There has been an ongoing discussion in the research community about how to assess the impact and quality of research outputs. Much of this is driven by the desire of funding agencies to fund the best research and of employers to employ the best researchers. These are good things that everyone would agree with. Yet, how do you measure good research?
That is a surprisingly difficult question to answer.
The naïve approach to research assessment is to boil everything down to a number—a metric. But you cannot reduce quality or impact down to a simple quantitative singularity, unless it happens to be the number 42. Shortcuts to research assessment don’t work. Our current degenerative system of research assessment is an outstanding example of the need not to do assessments this way.
Last December, a forward-thinking group of editors and publishers met to discuss some of the problems with research assessment and came up with a declaration that recommended eighteen ways to improve the status quo. These are very doable things that we can do now to improve the situation, not some ivory-tower Mumbo Jumbo.
While this guidance is not a complete solution to the problem, it is a way to improve the current system while improved methods of research dissemination are explored. Quoting from the declaration, “Outputs other than research articles will grow in importance in assessing research effectiveness in the future, but the peer-reviewed research paper will remain a central research output that informs research assessment. Our recommendations therefore focus primarily on practices relating to research articles published in peer-reviewed journals but can and should be extended by recognizing additional products…as important research outputs.”
In general, the declaration recommends to not rely solely upon journal metrics as a measure of the quality of research articles, individual contributions, or in hiring, promotion, or funding decisions. This should be obvious, but it just shows how messed up our system really is.
We can get so caught up in metrics that we forget what it is that we are actually measuring. The two most common reasons to use metrics are to measure the impact and the quality of research. It is hard to measure impact. Measuring impact takes time, even decades. But we should be able to measure quality. Quality is an inherent part of the research process. Impact is not necessarily under the control of the researcher, but quality is. So, ideally, we should be basing our assessments and hiring, promotion, and funding decisions not upon impact, but upon research quality. Impact presupposes quality.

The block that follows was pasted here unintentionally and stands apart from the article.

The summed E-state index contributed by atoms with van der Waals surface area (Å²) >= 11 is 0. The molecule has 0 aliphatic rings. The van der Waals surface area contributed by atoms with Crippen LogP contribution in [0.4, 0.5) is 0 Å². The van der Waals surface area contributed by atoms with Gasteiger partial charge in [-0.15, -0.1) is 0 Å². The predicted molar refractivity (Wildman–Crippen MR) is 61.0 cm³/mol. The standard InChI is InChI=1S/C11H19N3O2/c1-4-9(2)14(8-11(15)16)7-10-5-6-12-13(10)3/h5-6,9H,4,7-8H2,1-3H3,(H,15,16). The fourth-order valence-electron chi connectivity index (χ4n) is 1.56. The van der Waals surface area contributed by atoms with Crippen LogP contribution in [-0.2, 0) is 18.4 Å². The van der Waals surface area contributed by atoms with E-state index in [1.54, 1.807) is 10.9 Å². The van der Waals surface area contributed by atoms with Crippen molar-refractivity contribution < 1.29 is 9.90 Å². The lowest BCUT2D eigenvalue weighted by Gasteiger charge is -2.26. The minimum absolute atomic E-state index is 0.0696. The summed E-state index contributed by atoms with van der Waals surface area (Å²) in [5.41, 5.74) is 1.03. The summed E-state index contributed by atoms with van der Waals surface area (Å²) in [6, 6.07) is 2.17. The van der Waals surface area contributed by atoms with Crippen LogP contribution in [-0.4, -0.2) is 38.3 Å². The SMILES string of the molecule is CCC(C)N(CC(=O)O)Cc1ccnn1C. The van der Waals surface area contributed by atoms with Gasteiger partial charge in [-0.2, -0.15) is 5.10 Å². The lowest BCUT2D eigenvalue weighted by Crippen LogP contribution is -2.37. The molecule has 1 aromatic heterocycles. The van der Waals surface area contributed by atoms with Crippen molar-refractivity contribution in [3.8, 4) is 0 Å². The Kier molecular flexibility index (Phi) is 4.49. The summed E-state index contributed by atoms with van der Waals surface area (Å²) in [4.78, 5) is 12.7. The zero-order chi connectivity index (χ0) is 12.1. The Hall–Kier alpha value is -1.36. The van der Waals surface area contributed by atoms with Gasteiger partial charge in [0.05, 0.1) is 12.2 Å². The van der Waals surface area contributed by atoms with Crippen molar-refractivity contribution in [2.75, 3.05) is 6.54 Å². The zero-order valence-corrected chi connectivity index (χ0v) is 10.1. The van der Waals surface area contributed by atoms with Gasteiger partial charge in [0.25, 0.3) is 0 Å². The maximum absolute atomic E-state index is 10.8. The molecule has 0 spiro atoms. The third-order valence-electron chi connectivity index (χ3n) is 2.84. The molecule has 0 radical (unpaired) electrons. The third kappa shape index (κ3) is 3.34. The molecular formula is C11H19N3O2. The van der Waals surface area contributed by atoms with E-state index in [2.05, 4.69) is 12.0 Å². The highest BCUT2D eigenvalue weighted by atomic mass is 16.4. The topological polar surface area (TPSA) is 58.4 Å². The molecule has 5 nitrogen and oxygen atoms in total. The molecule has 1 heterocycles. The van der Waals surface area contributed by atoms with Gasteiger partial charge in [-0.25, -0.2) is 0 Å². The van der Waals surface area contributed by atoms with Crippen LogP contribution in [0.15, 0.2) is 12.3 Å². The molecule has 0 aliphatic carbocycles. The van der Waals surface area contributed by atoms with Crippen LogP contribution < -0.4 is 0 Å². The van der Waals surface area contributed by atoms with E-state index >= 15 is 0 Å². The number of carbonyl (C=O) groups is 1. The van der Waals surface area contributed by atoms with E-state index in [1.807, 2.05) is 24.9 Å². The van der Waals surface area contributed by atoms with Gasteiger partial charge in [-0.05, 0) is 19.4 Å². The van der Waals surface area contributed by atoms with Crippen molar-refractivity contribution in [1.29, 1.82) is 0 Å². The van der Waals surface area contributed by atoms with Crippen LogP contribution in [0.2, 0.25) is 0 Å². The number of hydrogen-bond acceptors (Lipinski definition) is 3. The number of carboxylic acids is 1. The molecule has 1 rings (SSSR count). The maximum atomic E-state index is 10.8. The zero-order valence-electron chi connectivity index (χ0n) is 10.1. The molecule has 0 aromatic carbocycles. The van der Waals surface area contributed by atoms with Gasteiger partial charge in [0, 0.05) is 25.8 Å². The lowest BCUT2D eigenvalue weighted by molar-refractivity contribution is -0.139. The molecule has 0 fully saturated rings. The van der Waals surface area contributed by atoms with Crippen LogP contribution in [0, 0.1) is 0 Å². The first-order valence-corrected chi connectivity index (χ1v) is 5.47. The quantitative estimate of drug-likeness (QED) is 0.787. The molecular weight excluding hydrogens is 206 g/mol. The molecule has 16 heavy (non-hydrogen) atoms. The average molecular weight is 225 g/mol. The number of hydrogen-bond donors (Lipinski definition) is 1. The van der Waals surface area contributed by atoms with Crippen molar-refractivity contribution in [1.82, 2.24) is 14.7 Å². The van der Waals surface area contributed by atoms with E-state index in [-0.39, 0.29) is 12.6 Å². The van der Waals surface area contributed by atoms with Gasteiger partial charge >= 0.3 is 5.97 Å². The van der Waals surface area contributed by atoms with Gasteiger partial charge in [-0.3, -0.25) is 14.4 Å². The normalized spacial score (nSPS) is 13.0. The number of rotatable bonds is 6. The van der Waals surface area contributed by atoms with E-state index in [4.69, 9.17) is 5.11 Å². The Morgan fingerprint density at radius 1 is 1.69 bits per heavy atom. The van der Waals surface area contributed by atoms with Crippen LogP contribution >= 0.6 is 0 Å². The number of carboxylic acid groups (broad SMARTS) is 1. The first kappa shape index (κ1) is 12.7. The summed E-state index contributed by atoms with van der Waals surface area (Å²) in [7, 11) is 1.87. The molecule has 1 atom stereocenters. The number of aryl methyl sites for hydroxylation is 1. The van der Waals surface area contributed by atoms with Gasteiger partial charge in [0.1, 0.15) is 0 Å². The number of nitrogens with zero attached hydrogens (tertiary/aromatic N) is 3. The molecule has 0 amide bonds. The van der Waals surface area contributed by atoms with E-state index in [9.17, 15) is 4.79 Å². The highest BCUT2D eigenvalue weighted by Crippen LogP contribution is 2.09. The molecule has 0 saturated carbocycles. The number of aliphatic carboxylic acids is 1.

Research Assessment in one field
In the field of genealogy there is an unusually disproportionate amount of cloddy research that is published. On one hand are the ever-proliferating online family trees that have no published analytical backing (or, all too often, no analytical backing at all). On the other hand are high-quality peer-reviewed articles from journals such as the National Genealogical Society Quarterly. While the dichotomy between mediocre and quality research outputs in this field may seem like a disadvantage, it also implies that there is a great opportunity for education and a need for accurate and understandable assessments of research quality.
So little of the research output is published on a family tree that it is essentially impossible to assess the quality of the research. If we look at a journal article, however, we get a lot more to go on. Yet, is that enough? How do we measure the quality of research in a journal article? Do we measure it by how many footnotes there are, or the percentage of the page they take up?
In genealogical research, we would use the Genealogical Proof Standard (GPS) to measure research quality. The GPS outlines five criteria that, when used together, are a good measure of research quality. In other fields there are similar standards of research. In the end, you don’t end up with a quick and easy number, but you do get an understanding of whether the research is solid or lacking. Research must be assessed as a whole.
These are some of my initial thoughts on this, and I am still trying to think through the many issues involving the assessment of research quality. I would love to invite you to share your thoughts!
So how do you measure research?